Thanks for your kind words. Savannah is filled with so much history and charm. One of my favourite things about the city was just how walkable it is and that there are park squares every couple of blocks. If you visit the US, I would highly recommend spending some time in Savannah and Charleston. I couldn’t get over how fabulous the weather was over the weekend. Hope you made the most of it as well. Take care. Linda

      Liked by 1 person

  3. wetanddustyroads says:

    “A bit chilly” you said … sounds like freezing temperatures to me! I would love to walk around in Forsyth Park. How lovely is that fountain and inside of the church. As always, lovely photo’s – especially that one of the bridge.

    Liked by 2 people

    • WanderingCanadians says:

      It was actually much warmer in Savannah compared to back home in Canada, so I guess the term “chilly” is very relative. One of my favourite things about Savannah were all the various park squares. Of these, Forsyth Park was one of my favourites.

      Liked by 1 person

  4. Rose says:

    The cathedral photos are gorgeous, love the giant ball of sunshine. And it’s always interesting to see home interiors, furniture and heirlooms of family life from older times – to compare and contrast to how families live today.

    Liked by 2 people

    • WanderingCanadians says:

      Thanks for your kind words. I love touring through some of these historic properties too. The architecture and antique furniture are beautiful. Agreed, it’s interesting to see the comparison between how people used to live back then compared to today.

      Like

  5. carol hopkins says:

    What a wonderful experience! Savannah looks so beautiful! I have never been south of the border. Hubby used to drive a transport truck from Toronto to Mexico and we had hoped I’d make the trip with him at least once. Sadly that did not happen. One day we may do just that and see some of the sights.

    These are beautiful photos, but it is your descriptions that help make your posts so great. Have a great week!!!

    Liked by 1 person

    • WanderingCanadians says:

      It’s neat how Savannah was designed around its park squares. They are lovely spots to take a stroll or just sit on a bench and enjoy the scenery. It’s too bad we don’t have more parks like these in our cities today.

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    • WanderingCanadians says:

      One of the perks to visiting Savannah towards the end of November is that we didn’t have to deal with the heat, mosquitoes or crowds. It was actually a little on the chillier side, which made it comfortable for walking around. I wish we could have stayed an extra day though as there were a few other historic houses that I wanted to visit. Next time.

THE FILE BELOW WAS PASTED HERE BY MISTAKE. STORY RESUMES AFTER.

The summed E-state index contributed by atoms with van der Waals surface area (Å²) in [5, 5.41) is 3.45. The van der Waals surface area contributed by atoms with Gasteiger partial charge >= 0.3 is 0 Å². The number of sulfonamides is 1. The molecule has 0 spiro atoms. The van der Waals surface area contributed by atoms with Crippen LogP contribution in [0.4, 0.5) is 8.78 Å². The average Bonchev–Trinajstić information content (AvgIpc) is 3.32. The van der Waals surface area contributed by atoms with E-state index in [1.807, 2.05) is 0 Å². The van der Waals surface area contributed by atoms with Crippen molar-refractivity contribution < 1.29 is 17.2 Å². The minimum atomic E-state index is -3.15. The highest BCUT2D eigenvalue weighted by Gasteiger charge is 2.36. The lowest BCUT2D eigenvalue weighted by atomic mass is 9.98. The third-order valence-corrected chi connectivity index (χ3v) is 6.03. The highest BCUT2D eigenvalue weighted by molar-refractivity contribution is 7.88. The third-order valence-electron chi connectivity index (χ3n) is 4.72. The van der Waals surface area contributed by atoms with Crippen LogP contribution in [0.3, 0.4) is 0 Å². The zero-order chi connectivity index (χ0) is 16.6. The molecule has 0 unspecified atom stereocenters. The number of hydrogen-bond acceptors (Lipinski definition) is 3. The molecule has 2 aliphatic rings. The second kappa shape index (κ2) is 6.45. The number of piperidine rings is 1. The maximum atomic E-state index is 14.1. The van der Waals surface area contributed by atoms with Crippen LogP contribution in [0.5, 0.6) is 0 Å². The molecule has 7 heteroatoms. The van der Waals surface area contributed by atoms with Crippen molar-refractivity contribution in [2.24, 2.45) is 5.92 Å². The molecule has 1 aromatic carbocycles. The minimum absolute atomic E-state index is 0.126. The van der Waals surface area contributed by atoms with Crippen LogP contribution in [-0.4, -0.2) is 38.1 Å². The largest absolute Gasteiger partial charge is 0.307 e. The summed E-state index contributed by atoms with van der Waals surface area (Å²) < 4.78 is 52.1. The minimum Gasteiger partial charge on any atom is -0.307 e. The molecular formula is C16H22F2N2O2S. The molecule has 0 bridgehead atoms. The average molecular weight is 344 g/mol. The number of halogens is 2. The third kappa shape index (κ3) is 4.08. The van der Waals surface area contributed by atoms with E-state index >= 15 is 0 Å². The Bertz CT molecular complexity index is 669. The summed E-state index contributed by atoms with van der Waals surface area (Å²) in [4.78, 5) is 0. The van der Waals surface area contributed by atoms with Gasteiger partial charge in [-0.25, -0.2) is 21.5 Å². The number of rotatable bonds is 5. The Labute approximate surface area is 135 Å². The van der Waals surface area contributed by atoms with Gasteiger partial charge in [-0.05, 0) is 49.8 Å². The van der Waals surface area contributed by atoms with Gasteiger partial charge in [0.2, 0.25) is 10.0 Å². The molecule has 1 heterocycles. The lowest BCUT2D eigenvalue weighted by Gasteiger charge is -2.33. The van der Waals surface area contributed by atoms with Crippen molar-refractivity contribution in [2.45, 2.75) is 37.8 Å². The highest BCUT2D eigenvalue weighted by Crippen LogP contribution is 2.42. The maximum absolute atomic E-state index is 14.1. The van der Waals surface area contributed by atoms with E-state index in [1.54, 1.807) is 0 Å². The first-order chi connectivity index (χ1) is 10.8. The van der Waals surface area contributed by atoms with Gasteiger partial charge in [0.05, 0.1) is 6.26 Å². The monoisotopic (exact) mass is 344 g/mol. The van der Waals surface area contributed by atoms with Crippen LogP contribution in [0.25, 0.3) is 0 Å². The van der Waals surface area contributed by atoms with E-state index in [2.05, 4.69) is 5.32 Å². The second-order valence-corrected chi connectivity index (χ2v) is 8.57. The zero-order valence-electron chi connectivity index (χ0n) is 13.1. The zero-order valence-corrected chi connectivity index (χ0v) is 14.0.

Liked by 1 person

  6. BrittnyLee says:

    I am always fascinated by the Moss hanging from the trees it looks so incredible. I love seeing scenes like that in movies they just look so amazing. I think this is a place I would like to visit 🙂 it looks so picturesque

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    • WanderingCanadians says:

      Savannah is very beautiful. It’s the perfect place to just wander around for the day and enjoy the architecture. It’s neat that they designed their neighbourhoods around their park squares.

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      • BrittnyLee says:

        That is neat and not heard of often. I love architecture. When Matt and I went to Aruba and some of those other islands, I was in my glory taking photos of all the buildings and bridges and homes. It’s neat to see how other places design things. It’s so fascinating

        Like

      • WanderingCanadians says:

        I bet. I’m always so fascinated by the architecture of all the different cities that we visit. I’ve never been to Aruba before, but would love to someday to escape from the cold Canadian winter.

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      • BrittnyLee says:

        Oh I could imagine! Pennsylvania winners are rough but I can’t imagine Canadian winters 🥶🥶🥶. We went to Aruba on a cruise. Matt’s parents treated us for a nice family trip. It was a great time. Believe it or not, I was actually very reluctant to go. Not because of being on a ship, but because of flying. I was terrified of flying haha 🤣😂. I think I always will be. I made sure to be sitting right next to Matt and took Dramamine for nausea just in case. Luckily, I didn’t have any. I think it only occurs in car rides/bus rides for me. I didn’t get nauseous on the ship, either. I also brought my tablet which has my word games and other games to share with Matt. That helped the nerves well. 🙂 The flight was easy going for us. Matt’s sister’s fiance wasn’t so lucky though, poor guy threw up on the plane. I felt bad . Yikes . You would like Aruba and Curacao. They’re beautiful ❤️